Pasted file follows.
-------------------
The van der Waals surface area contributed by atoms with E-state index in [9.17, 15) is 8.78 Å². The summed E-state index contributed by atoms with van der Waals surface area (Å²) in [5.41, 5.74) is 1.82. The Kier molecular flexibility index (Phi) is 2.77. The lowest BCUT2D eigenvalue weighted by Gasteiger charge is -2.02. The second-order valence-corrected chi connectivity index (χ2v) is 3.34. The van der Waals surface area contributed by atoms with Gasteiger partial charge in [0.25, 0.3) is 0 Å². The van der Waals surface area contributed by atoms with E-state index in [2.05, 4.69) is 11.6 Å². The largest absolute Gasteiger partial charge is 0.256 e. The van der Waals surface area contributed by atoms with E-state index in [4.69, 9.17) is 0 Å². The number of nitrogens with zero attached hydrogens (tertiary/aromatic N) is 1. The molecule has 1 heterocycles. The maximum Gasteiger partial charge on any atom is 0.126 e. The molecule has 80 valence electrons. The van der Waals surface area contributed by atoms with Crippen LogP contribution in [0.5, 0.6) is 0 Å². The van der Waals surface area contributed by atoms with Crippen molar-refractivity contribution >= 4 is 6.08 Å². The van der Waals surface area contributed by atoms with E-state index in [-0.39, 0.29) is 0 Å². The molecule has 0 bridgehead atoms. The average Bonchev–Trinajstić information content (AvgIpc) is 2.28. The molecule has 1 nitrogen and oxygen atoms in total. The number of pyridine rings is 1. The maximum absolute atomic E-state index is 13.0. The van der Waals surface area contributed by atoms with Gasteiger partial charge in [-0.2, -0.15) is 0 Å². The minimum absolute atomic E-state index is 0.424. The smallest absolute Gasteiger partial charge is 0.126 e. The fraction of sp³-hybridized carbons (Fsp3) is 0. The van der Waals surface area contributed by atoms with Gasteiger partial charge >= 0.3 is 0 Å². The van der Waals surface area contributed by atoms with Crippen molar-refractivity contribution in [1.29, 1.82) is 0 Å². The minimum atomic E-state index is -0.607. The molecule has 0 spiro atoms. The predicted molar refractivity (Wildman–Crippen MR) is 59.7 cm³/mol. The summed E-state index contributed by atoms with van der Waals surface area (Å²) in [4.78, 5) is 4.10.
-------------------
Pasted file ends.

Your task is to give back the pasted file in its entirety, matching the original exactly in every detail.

The van der Waals surface area contributed by atoms with E-state index in [9.17, 15) is 8.78 Å². The summed E-state index contributed by atoms with van der Waals surface area (Å²) in [5.41, 5.74) is 1.82. The Kier molecular flexibility index (Phi) is 2.77. The lowest BCUT2D eigenvalue weighted by Gasteiger charge is -2.02. The second-order valence-corrected chi connectivity index (χ2v) is 3.34. The van der Waals surface area contributed by atoms with Gasteiger partial charge in [0.25, 0.3) is 0 Å². The van der Waals surface area contributed by atoms with E-state index in [2.05, 4.69) is 11.6 Å². The largest absolute Gasteiger partial charge is 0.256 e. The van der Waals surface area contributed by atoms with E-state index in [4.69, 9.17) is 0 Å². The number of nitrogens with zero attached hydrogens (tertiary/aromatic N) is 1. The molecule has 1 heterocycles. The maximum Gasteiger partial charge on any atom is 0.126 e. The molecule has 80 valence electrons. The van der Waals surface area contributed by atoms with Crippen LogP contribution in [0.5, 0.6) is 0 Å². The van der Waals surface area contributed by atoms with Crippen molar-refractivity contribution >= 4 is 6.08 Å². The van der Waals surface area contributed by atoms with E-state index in [-0.39, 0.29) is 0 Å². The molecule has 0 bridgehead atoms. The average Bonchev–Trinajstić information content (AvgIpc) is 2.28. The molecule has 1 nitrogen and oxygen atoms in total. The number of pyridine rings is 1. The maximum absolute atomic E-state index is 13.0. The van der Waals surface area contributed by atoms with Gasteiger partial charge in [-0.2, -0.15) is 0 Å². The minimum absolute atomic E-state index is 0.424. The smallest absolute Gasteiger partial charge is 0.126 e. The fraction of sp³-hybridized carbons (Fsp3) is 0. The van der Waals surface area contributed by atoms with Gasteiger partial charge >= 0.3 is 0 Å². The van der Waals surface area contributed by atoms with Crippen molar-refractivity contribution in [1.29, 1.82) is 0 Å². The minimum atomic E-state index is -0.607. The molecule has 0 spiro atoms. The predicted molar refractivity (Wildman–Crippen MR) is 59.7 cm³/mol. The summed E-state index contributed by atoms with van der Waals surface area (Å²) in [4.78, 5) is 4.10.